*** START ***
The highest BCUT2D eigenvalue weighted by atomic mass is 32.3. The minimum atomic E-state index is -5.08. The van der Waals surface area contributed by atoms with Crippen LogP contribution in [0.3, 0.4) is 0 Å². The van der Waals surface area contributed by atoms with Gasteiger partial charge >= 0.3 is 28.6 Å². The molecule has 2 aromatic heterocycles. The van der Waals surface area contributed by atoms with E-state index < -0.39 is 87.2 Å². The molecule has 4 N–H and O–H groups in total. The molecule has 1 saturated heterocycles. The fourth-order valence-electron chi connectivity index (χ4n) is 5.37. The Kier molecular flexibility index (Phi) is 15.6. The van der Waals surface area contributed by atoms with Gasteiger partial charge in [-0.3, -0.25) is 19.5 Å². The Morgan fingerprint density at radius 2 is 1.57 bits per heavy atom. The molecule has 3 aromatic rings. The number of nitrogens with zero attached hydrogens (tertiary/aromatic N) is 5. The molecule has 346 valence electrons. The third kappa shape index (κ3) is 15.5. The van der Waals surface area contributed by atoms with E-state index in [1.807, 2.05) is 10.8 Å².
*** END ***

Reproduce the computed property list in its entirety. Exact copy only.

The highest BCUT2D eigenvalue weighted by atomic mass is 32.3. The minimum atomic E-state index is -5.08. The van der Waals surface area contributed by atoms with Crippen LogP contribution in [0.3, 0.4) is 0 Å². The van der Waals surface area contributed by atoms with Gasteiger partial charge >= 0.3 is 28.6 Å². The molecule has 2 aromatic heterocycles. The van der Waals surface area contributed by atoms with E-state index < -0.39 is 87.2 Å². The molecule has 4 N–H and O–H groups in total. The molecule has 1 saturated heterocycles. The fourth-order valence-electron chi connectivity index (χ4n) is 5.37. The Kier molecular flexibility index (Phi) is 15.6. The van der Waals surface area contributed by atoms with Gasteiger partial charge in [-0.3, -0.25) is 19.5 Å². The Morgan fingerprint density at radius 2 is 1.57 bits per heavy atom. The molecule has 3 aromatic rings. The number of nitrogens with zero attached hydrogens (tertiary/aromatic N) is 5. The molecule has 346 valence electrons. The third kappa shape index (κ3) is 15.5. The van der Waals surface area contributed by atoms with E-state index in [1.807, 2.05) is 10.8 Å².